The man at the table to my left was dressed in white linen trousers, designer pink shirt, and a pair of open toe sandals, and was sat with his partner, a woman who looked bored out of her mind. We were in the café for just shy of two hours, during which he spent the entire time talking about his personal wealth. At one point he actually said, in a voice just loud enough for others to hear, ‘sometimes one has so much money it’s hard to know what to do with it’. It took every last drop of my willpower not to turn around, throw my sea bass at him, and say ‘well use some of it to pay to have your atrocious shirt dry-cleaned you big-headed clot’. His wife meanwhile barely said a word, but had in her eye a dreamy faraway look that suggested she was having an intense affair with either the gardener at the massive mansion where they lived or her personal trainer. Possibly both.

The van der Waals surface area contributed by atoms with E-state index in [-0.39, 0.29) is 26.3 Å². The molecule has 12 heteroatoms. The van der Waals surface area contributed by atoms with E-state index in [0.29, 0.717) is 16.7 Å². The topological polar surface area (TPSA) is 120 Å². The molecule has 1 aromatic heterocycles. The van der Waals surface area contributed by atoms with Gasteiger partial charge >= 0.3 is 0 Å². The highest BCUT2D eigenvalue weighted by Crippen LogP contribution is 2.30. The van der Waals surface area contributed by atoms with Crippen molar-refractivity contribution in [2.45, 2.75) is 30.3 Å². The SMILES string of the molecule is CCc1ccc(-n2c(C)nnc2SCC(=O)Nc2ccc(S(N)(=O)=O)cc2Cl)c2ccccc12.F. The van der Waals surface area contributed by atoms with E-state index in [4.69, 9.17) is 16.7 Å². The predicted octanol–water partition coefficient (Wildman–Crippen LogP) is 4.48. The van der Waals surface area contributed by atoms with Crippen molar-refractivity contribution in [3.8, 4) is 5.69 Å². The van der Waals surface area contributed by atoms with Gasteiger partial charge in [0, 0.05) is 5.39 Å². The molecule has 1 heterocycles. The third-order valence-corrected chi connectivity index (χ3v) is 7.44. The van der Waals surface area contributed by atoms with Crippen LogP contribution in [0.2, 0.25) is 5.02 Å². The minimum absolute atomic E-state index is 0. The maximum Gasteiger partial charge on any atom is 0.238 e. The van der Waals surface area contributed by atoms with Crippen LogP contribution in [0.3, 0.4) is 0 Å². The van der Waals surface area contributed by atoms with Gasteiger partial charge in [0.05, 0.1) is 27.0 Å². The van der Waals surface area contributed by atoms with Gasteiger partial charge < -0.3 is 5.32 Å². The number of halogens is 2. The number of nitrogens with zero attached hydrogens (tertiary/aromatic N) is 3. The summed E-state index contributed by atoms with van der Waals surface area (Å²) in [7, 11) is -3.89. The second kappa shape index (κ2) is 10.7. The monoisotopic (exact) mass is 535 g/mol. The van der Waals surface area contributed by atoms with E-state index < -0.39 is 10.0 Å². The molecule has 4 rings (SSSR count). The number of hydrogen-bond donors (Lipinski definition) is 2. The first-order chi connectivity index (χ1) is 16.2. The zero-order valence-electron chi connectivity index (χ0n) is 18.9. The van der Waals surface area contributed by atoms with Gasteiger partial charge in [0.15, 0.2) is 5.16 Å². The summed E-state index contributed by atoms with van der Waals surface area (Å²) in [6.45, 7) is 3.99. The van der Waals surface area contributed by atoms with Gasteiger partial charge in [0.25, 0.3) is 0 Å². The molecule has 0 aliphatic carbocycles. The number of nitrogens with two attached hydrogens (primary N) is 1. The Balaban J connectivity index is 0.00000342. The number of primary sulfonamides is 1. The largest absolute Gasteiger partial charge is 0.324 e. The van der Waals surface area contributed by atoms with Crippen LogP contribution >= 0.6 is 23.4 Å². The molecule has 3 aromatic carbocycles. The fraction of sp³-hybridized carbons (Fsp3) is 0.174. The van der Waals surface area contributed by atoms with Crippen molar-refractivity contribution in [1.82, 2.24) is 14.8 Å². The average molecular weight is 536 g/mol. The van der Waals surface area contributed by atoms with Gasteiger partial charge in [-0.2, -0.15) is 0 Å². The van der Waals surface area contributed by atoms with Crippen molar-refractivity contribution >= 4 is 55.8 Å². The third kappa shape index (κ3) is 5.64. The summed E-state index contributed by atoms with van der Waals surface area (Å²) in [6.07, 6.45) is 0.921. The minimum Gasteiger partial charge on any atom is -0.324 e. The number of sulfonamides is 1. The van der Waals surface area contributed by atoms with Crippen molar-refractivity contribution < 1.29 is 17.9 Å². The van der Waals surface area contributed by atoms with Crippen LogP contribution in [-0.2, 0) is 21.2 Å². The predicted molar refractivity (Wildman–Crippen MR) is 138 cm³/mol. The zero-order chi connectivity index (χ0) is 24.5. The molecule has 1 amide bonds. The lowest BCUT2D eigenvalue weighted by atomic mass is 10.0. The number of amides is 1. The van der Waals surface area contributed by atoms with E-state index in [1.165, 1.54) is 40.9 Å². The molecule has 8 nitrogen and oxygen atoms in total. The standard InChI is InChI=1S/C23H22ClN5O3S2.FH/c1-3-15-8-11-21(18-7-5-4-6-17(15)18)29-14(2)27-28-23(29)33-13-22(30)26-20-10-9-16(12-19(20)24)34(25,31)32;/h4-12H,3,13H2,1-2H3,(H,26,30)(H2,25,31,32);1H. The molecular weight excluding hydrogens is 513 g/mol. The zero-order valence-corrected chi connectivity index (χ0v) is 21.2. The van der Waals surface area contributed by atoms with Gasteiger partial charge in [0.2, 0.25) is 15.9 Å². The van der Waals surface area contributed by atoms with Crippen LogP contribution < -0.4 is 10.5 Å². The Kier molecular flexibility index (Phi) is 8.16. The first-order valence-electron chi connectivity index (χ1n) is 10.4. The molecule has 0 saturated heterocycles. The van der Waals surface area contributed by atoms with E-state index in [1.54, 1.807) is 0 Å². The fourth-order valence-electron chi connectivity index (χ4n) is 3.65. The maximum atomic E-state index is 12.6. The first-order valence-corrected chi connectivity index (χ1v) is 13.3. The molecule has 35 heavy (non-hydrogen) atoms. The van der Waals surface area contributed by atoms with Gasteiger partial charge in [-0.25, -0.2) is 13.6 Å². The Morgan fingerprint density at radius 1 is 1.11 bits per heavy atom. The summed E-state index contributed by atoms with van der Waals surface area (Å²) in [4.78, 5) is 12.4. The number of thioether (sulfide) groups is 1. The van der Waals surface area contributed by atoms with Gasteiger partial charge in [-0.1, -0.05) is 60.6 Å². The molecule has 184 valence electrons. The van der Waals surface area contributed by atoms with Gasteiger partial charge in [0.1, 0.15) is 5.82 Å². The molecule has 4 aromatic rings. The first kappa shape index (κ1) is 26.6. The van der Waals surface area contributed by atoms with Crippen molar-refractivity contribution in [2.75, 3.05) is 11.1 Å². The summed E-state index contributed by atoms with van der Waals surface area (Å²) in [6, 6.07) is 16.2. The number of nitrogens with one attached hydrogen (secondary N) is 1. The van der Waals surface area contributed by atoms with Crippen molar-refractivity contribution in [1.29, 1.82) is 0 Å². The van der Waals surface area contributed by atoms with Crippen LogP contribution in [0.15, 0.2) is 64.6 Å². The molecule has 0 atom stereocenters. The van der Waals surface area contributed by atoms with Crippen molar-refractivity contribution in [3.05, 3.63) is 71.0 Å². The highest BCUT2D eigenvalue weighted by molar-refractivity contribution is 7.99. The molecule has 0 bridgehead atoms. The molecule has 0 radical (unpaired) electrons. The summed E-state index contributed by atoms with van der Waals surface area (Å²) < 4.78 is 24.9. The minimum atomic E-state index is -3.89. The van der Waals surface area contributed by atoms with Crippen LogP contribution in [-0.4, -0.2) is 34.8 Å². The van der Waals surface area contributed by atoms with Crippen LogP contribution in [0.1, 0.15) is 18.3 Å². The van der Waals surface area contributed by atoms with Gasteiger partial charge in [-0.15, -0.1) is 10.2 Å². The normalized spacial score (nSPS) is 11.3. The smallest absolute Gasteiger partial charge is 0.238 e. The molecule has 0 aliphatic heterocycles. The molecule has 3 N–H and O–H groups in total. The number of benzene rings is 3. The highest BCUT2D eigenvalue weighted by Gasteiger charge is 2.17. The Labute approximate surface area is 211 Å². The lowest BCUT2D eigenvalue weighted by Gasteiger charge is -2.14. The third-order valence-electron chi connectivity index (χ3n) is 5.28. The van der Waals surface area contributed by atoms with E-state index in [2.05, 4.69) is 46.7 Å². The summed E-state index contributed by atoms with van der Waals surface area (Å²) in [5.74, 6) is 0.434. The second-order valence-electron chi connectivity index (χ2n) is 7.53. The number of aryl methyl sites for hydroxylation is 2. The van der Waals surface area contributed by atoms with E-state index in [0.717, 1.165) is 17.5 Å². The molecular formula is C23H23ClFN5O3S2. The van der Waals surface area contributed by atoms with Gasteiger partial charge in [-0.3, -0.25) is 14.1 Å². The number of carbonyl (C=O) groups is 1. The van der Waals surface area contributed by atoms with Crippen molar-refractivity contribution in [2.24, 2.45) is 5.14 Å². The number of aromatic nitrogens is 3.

There does seem to be a lot of money swilling about in Cornwall but what a exquisite place it remains. Every time I go back it gets better. The coastline is stunning and the beaches beautiful, though the price of parking slightly narks me. In days gone by you drove to the beach, plonked your vehicle in some dusty, non-descript gravel area, and went on your way. These days you plonk your car park in the same dusty gravel areas but now there’s a machine charging £4.50 for a couple of hours stay. This is on top of the 20 pence admission to the toilet block (don’t get me started on this – a charge to urinate; outrageous).